Let Go and Let God: Relinquishing My Role as Director


“Think…

“But for the grace of God…

“Let go and let God…

“Remember when…

“Easy does it…

“Live and let live…

“First things first…

I am responsible”

–Slogans of Alcoholics Anonymous

I went to an AA meeting tonight in Lockport, New York and the topic tonight was about those very slogans.  Of course, people shared after picking a slogan that resonated with their lifes’ events.  When it was my turn to speak, I chose “Let go and let God.”  I chose that one specifically because I’m a control freak.  I have to have order–MY type of order.  I have to know what is going on, who’s doing it, why and whether it has anything to do with me.  When something goes horribly awry and it involves another human being, I tell myself “I gotta fix this shit and FAST.”  I go to say my sorrys and give the person a whole routine, only to have the following happen: 1) either have them tell me that I’m overreacting or 2) they inform me that I used up all my Apology Cards before telling me to “Piss off.”

But in many cases, Dear Reader, I played the role of the Emotional Manipulator.  An emotional manipulator is someone who either utilizes their emotions or that of others to gain what they want.  Whether it was one way or the other, the Target is often played for a fool.  I cannot tell you how many times I’ve done this, Dear Reader–especially to those I was intimate with.  When I wanted attention, I pretended to be interested in my partners and what they were doing, saying how much I wanted/needed them, how cute/sexy they were and what I would do to them if they did what I wanted.  I told these people how much I “loved” them.  If none of that generated results, I would say shit like “That’s too bad.  You’re always doing something, yet I haven’t seen you.  You said you were coming to visit me/spend the night with me/see me.”  The other person then harbored guilty, quickly explaining that they meant no harm.

I’ve done this to my ex-boyfriend many times over.  I would make him feel guilty for leaving and ashamed for dating a teenage girl at 22.  When he refused to talk to me,  I’d go Gorilla Shit on him, making him feel like and look as if he were a fuckin’ pedophile!  As I have said many times before, we stopped speaking to one another and I pretty much went off to find someone else to manipulate. I would twist stories to gain sympathy in order to make myself look like a perpetual victim to the unfortunate souls who listened.  If I were questioned, I would take it as a personal insult or just push the attention away from me in order to not be exposed somehow.  Do not get me wrong, Reader:  I’m a great person and an even better friend!  I would go to bat and even lay my life for the people I care about.  And I don’t wake up in the morning and say to myself “Gee.  I think I want to play the Victim today.”  But I’m not going to sit here and pretend that I was completely honest.  Being an untreated Sex Addict at the time, I didn’t care about the words that came out of my mouth half the time because I was about control, control, control.  I even tried to dominate my own emotions because I felt I needed to protect myself!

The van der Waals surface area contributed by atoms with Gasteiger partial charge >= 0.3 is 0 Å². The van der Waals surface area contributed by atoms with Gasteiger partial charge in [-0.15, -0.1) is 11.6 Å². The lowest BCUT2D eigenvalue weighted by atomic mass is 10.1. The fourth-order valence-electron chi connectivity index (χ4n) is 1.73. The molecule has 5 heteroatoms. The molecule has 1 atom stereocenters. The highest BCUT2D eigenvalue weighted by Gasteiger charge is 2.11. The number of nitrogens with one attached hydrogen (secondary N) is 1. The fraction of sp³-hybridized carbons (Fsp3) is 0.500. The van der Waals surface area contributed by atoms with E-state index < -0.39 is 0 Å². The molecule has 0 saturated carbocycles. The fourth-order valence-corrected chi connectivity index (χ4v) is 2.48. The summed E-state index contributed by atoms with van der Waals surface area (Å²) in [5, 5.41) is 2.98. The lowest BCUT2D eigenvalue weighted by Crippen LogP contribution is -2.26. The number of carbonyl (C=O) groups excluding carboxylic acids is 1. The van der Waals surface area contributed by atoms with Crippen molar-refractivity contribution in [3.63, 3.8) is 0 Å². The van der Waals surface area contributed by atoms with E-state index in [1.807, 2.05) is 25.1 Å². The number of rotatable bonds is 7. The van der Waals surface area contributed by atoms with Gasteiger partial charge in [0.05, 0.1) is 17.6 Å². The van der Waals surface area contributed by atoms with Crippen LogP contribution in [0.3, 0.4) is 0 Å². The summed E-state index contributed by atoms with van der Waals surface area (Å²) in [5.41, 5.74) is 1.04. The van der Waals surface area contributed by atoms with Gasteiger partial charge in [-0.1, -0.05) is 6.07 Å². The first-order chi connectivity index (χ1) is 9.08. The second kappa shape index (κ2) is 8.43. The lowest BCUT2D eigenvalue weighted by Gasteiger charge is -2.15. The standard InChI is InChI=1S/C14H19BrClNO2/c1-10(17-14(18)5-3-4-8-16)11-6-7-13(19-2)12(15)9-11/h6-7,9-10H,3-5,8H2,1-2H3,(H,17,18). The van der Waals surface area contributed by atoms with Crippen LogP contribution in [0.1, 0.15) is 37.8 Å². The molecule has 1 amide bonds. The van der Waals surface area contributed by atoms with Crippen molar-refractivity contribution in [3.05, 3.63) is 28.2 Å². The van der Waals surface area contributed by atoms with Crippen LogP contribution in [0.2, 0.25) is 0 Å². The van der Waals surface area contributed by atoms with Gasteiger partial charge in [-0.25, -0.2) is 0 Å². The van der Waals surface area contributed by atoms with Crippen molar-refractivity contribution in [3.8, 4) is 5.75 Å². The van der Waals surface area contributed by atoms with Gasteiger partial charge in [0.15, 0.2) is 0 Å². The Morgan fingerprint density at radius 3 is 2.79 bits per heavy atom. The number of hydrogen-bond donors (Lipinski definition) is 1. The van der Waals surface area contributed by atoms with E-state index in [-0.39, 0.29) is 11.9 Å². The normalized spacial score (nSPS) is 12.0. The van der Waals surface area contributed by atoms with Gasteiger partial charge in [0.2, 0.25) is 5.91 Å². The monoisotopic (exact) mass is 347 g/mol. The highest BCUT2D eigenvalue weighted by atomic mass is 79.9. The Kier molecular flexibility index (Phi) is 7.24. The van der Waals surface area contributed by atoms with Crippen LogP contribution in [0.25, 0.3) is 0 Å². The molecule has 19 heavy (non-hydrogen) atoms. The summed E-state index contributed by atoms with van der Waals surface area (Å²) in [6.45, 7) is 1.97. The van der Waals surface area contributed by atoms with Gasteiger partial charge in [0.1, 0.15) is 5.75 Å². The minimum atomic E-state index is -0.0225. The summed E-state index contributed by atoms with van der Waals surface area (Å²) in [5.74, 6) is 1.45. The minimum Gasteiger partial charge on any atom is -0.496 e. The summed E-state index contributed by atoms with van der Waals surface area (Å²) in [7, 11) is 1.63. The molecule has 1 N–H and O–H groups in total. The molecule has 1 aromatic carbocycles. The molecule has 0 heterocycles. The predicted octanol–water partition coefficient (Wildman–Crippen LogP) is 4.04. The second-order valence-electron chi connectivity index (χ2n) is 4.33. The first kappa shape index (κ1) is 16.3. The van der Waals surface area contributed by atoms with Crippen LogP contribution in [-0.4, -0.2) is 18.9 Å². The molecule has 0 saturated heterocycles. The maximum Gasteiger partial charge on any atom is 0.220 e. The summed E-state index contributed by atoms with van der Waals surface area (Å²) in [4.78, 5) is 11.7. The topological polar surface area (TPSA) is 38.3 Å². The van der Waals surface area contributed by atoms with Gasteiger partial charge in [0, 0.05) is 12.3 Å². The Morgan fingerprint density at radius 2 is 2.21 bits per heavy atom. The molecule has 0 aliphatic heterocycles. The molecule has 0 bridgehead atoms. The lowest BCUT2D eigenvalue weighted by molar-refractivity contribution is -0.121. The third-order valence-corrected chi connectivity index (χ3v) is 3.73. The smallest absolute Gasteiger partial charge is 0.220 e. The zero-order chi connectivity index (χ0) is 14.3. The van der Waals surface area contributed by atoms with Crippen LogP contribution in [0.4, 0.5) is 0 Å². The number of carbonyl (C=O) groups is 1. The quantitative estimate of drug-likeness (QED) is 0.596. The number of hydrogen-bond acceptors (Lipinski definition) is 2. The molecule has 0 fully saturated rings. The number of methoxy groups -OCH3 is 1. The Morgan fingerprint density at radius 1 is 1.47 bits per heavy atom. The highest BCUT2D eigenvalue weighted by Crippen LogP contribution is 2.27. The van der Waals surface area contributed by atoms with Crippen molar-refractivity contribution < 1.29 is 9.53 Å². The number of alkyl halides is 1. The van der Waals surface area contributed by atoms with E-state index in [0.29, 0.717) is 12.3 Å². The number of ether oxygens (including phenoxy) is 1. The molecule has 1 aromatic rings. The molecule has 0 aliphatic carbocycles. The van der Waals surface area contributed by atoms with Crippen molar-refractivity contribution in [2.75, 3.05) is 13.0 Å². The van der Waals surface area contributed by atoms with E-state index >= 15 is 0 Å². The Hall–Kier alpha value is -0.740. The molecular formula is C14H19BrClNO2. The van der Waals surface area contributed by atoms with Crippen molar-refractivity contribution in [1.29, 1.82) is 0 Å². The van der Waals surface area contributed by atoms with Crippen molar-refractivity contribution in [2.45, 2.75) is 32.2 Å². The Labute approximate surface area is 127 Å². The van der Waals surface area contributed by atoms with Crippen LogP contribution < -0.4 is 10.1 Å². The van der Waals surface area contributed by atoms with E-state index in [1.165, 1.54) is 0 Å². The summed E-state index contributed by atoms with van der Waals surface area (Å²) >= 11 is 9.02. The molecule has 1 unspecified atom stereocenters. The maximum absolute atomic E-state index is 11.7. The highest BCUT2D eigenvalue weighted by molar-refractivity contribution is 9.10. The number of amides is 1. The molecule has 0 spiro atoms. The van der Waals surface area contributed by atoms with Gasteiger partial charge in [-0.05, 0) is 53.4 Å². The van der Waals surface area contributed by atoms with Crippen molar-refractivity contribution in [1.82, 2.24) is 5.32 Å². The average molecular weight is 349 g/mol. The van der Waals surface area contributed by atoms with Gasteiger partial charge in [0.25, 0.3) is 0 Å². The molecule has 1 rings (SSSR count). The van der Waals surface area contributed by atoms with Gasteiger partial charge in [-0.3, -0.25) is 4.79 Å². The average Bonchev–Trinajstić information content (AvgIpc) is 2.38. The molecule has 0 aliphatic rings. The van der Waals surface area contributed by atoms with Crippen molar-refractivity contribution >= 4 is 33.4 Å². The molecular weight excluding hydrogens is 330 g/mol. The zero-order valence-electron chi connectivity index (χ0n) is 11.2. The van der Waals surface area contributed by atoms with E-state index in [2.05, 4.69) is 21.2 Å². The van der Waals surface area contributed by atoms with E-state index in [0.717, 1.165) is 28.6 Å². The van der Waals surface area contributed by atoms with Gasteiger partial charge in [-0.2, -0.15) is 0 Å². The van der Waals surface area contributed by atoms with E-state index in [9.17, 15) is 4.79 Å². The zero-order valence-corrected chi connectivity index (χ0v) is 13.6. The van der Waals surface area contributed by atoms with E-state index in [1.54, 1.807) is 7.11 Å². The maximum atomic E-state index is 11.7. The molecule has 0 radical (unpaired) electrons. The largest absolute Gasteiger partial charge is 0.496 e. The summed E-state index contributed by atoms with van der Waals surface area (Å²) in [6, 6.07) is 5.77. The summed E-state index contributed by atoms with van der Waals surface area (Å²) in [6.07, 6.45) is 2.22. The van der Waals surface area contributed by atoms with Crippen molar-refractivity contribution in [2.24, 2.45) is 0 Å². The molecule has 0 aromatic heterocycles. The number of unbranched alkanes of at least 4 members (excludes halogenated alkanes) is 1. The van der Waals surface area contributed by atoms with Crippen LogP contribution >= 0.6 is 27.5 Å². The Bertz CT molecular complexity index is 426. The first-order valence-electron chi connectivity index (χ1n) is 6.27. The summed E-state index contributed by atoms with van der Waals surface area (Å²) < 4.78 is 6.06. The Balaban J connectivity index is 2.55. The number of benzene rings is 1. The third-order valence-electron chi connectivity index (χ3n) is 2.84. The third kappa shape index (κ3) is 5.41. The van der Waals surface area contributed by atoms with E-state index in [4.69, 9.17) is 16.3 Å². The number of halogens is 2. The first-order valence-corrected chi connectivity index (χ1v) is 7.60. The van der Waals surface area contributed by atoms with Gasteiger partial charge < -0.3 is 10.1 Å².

The truth dawned on me at the meeting I attended tonight:  I tried to be the Director and–when I fucked up and wrecked someone’s life–I took little to no responsibility.  Bill Wilson (1939) writes “Admitting he may be somewhat at fault, he is sure that other people are more to blame.  He becomes angry, indignant, self-pitying. What is his basic trouble?  Is he not really a self-seeker even when trying to be kind?  Is he not a victim of the delusion that he can wrest satisfaction and happiness out of this world if he only manages well? Is it not evident to all the rest of the players that these are the things he wants?  And do not his actions make each of them wish to retaliate, snatching all they can get out of the show?  Is he not, even in his best moments, a producer of confusion rather than harmony?” (p. 61).

My behavior and emotional manipulating kept me stuck until recently.  I used my sexual abuse many times to gain sympathy and wallow in self-pity.  As a result, a seed was planted in my head that someone owed me something for all the pain I went through as a child and as a victim.    This further resulted in me playing the Director of my life and everyone else’s, prompting me to hold on to people and to not letting go.  Creator has no say-so, I thought.  I run this shit here.  And ran I did–right into a mental break.

I’m not saying all this to put myself down or anything of that nature.  I’m only writing this because I realized that I control nothing.  This world and the people dwelling in it is way beyond my grasp.  I cannot change how my fellow human beings feel or think about me and they have the right to live their own lives–to move on–without me using tears, false amends and rage to stand in their way.  When I reflect on my behavior, I see that I wasn’t being my Highest Self, but playing the role of the little girl afraid of being left again.  I took friends and lovers hostage and–when they left my life to live theirs, I flipped the fuck out because then I had no one to shield me from the Dark Passenger and the toxic waste dump piled within me.  The good news is, however, is that I don’t have to live such a life or be that person anymore.  Creator is the Director now and this Light is doing a much better job.

Thank you for listening.  Love you.  Blessed be.

Work Cited

Wilson, B. (1939).  Alcoholics Anonymous:  The Story of How Many Thousands of Men and Women Have Recovered from Alcoholism (4th Ed).  New York City, New York: Alcoholics Anonymous World Services, Inc.

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